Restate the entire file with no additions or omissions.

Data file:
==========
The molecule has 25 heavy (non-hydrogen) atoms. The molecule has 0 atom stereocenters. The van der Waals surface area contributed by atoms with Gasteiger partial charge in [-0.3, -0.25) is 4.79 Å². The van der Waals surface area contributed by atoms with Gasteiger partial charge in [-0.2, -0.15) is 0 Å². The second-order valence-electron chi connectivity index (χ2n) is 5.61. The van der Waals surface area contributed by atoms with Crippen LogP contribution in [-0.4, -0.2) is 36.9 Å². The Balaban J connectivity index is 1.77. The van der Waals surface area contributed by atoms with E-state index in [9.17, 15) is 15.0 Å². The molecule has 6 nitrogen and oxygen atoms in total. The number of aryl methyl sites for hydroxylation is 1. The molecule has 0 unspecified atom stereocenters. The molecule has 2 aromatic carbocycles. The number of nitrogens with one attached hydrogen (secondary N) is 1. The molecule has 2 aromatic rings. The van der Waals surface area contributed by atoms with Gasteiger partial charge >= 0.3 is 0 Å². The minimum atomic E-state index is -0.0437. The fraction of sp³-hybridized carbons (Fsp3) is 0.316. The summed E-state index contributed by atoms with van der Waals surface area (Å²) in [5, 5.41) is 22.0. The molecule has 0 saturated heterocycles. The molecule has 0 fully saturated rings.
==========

The molecule has 25 heavy (non-hydrogen) atoms. The molecule has 0 atom stereocenters. The van der Waals surface area contributed by atoms with Gasteiger partial charge in [-0.3, -0.25) is 4.79 Å². The van der Waals surface area contributed by atoms with Gasteiger partial charge in [-0.2, -0.15) is 0 Å². The second-order valence-electron chi connectivity index (χ2n) is 5.61. The van der Waals surface area contributed by atoms with Crippen LogP contribution in [-0.4, -0.2) is 36.9 Å². The Balaban J connectivity index is 1.77. The van der Waals surface area contributed by atoms with E-state index in [9.17, 15) is 15.0 Å². The molecule has 6 nitrogen and oxygen atoms in total. The number of aryl methyl sites for hydroxylation is 1. The molecule has 0 unspecified atom stereocenters. The molecule has 2 aromatic carbocycles. The number of nitrogens with one attached hydrogen (secondary N) is 1. The molecule has 2 aromatic rings. The van der Waals surface area contributed by atoms with Gasteiger partial charge >= 0.3 is 0 Å². The minimum atomic E-state index is -0.0437. The fraction of sp³-hybridized carbons (Fsp3) is 0.316. The summed E-state index contributed by atoms with van der Waals surface area (Å²) in [5, 5.41) is 22.0. The molecule has 0 saturated heterocycles. The molecule has 0 fully saturated rings.